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I think the least useful person I've seen about my celiac disease was my gastroenterologist. Sure, he could do the endoscopy and diagnose me but that was the only useful thing he's done in the last five years. I agree that you need to see a new doctor, and I would recommend a naturopath if you can find a good one, or someone who really knows about nutrition. There is research showing that some celiacs are overweight; they crave nutrition they are not getting and they overeat. I've lost weight since I was diagnosed, and I haven't dieted. I just don't seem to want to eat junk as much (and celiac makes it hard to eat junk as well!) There is also research showing a correlation between depression and celiac. Some people get depressed as a symptom of being glutened. Some people (like me) become depressed due to nutritional gaps from poor absorption. There are tests for neurotransmitter levels (mine were very bad) and for vitamin D3 (mine was very low) and both can affect mood. Now that I am gluten free and on supplements I am much better.


diagnosed with celiac disease in 2002--all test numbers off the charts

dairy free since 2000, soy free since 2007

other food intolerances: citrus, sesame, potatoes, corn, coffee

fibromyalgia, osteoporosis

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Thank you to the three replys.

Yes, I have already been reading about, talking to celiac people, and went to a '101' newbie class. Had already gone gluten free with everything. I have read every label in the house and every label of anything I previously (normally would have) used for cooking. I have run to the computer multiple times to check on ingredients to verify safety for celiac disease. That's why I was pretty put-out that he seemed to think (without quizing me) that I was not 100% gluten free. He didn't try to verify with me whether I had read labels or verified ingredients; he just assumed I was incapable of doing it without spending more money to see a dietician. <_<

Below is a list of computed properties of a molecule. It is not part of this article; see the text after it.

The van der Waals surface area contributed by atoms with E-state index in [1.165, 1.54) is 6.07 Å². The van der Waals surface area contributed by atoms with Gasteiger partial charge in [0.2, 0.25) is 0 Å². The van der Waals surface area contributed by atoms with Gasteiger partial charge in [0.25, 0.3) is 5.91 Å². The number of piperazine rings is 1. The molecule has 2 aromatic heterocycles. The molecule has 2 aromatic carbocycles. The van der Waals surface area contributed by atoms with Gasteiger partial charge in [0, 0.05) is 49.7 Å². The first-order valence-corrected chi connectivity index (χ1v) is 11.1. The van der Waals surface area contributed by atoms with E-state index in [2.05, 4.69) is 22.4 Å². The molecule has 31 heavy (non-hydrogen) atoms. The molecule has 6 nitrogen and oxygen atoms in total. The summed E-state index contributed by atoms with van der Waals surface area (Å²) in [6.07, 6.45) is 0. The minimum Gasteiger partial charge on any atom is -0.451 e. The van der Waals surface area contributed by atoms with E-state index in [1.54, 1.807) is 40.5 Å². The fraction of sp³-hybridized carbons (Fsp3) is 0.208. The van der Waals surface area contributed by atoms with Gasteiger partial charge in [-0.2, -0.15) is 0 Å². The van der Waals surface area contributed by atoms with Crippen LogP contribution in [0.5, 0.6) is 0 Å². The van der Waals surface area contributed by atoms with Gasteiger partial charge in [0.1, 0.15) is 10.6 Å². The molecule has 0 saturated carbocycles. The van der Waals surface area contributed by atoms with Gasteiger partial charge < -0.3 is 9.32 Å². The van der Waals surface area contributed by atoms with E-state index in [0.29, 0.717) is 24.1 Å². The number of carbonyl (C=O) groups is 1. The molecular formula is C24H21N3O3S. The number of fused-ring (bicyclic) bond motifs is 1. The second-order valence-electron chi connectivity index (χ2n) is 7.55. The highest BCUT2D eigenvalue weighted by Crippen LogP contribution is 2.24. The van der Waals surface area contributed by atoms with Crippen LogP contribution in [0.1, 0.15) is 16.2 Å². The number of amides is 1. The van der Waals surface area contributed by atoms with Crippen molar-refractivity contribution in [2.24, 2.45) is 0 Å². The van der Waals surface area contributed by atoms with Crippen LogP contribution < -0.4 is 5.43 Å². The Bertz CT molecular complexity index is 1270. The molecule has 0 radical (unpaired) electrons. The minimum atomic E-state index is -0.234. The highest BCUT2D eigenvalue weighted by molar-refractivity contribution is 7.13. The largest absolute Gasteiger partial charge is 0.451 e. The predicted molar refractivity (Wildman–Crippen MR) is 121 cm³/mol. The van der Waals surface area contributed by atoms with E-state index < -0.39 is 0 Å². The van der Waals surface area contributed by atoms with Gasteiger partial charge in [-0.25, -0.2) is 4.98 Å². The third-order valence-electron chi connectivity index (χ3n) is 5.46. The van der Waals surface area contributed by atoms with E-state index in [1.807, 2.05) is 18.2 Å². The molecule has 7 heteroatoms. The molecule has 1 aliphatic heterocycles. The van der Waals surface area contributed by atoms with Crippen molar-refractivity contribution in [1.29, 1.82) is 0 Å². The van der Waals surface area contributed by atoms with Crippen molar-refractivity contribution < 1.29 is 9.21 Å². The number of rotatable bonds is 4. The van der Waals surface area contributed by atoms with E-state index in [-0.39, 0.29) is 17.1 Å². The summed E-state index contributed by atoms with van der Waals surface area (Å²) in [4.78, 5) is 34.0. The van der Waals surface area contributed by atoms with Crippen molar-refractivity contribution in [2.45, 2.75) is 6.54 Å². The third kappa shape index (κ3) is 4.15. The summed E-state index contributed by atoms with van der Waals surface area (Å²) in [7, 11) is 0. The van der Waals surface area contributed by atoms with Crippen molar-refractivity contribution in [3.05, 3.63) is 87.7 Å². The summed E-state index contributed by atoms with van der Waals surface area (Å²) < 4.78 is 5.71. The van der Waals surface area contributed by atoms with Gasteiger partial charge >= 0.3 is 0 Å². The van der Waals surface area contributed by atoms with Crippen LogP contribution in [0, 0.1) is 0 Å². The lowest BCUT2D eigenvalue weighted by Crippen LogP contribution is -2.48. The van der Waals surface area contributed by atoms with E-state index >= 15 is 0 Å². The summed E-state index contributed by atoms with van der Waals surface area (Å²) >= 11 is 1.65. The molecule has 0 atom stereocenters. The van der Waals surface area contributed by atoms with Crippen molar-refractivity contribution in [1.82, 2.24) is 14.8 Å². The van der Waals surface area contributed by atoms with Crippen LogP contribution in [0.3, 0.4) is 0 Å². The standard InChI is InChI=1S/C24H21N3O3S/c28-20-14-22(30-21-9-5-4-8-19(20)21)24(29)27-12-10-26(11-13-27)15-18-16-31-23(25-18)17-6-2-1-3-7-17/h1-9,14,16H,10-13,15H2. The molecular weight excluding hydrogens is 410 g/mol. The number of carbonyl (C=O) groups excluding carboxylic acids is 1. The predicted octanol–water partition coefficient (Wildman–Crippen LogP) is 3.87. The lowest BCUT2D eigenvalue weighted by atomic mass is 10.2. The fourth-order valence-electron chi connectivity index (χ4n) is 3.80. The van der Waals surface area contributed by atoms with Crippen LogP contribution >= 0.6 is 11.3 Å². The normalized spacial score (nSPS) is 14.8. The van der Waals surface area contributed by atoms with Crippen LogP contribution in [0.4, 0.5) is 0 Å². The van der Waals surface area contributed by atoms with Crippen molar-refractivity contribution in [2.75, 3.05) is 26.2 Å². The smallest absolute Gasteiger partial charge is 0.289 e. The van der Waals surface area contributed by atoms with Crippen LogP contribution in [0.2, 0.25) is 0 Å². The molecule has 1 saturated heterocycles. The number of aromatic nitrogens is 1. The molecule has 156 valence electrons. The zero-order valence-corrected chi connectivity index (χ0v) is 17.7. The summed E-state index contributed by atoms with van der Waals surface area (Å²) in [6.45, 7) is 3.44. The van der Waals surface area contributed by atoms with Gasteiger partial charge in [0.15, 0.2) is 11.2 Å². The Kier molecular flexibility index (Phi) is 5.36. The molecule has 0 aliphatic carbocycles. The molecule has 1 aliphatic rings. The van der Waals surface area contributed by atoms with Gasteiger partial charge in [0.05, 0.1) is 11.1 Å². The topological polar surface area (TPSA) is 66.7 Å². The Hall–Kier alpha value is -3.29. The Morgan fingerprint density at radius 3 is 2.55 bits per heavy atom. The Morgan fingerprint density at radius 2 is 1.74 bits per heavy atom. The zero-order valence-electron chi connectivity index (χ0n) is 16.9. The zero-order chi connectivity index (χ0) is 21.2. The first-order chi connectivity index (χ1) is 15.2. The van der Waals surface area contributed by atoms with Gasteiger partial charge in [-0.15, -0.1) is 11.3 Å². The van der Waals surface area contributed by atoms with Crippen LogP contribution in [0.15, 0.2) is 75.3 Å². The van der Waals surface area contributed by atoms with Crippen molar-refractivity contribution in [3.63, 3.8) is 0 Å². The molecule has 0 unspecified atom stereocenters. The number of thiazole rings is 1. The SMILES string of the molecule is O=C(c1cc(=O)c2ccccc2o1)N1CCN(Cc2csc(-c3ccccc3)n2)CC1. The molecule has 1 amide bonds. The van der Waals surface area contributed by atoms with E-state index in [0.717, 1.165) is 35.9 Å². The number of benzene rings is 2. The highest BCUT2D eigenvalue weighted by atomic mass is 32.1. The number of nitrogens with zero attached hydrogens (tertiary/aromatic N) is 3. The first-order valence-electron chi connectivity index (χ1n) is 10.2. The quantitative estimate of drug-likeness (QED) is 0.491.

Without naming, names, he is a doctor on the celiac list. :huh: That's why I chose to see him. I thought he would be up on the latest and less common symptoms. I guess I was wrong. He did request my biopsy slides to review again. He has requested the Endomysial antibodies and Tissue transglutaminase tests be checked again, but did not request the IgG AGA, IgA AGA, or the DNA tests. Wouldn't it make sense to run those too if I have to eat gluten for a few days so I can get everything done at once? I really think that the DNA test would give great insight and think I will contact him about adding that test.

Thank you for any further insight.

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unfortunately, many doctors are not up to date on celiac disease, or any of the non-immediately-life-threatening medical food issues. they get a couple hours in med school, apparently, from what we've heard by folks training for the field here on the board, to cover nutrition. woo-hoo. :/

the NIH report on celiac disease itself states that being overweight is perfectly possible with celiac disease, as is depression and other psychological issues.

I heard it was like 11 minutes on the average. :\

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Thank you to the three replys.

I really think that the DNA test would give great insight and think I will contact him about adding that test.

Thank you for any further insight.

I have both celiac genes. I got the test a year after diagnosis by endocopy and blood tests.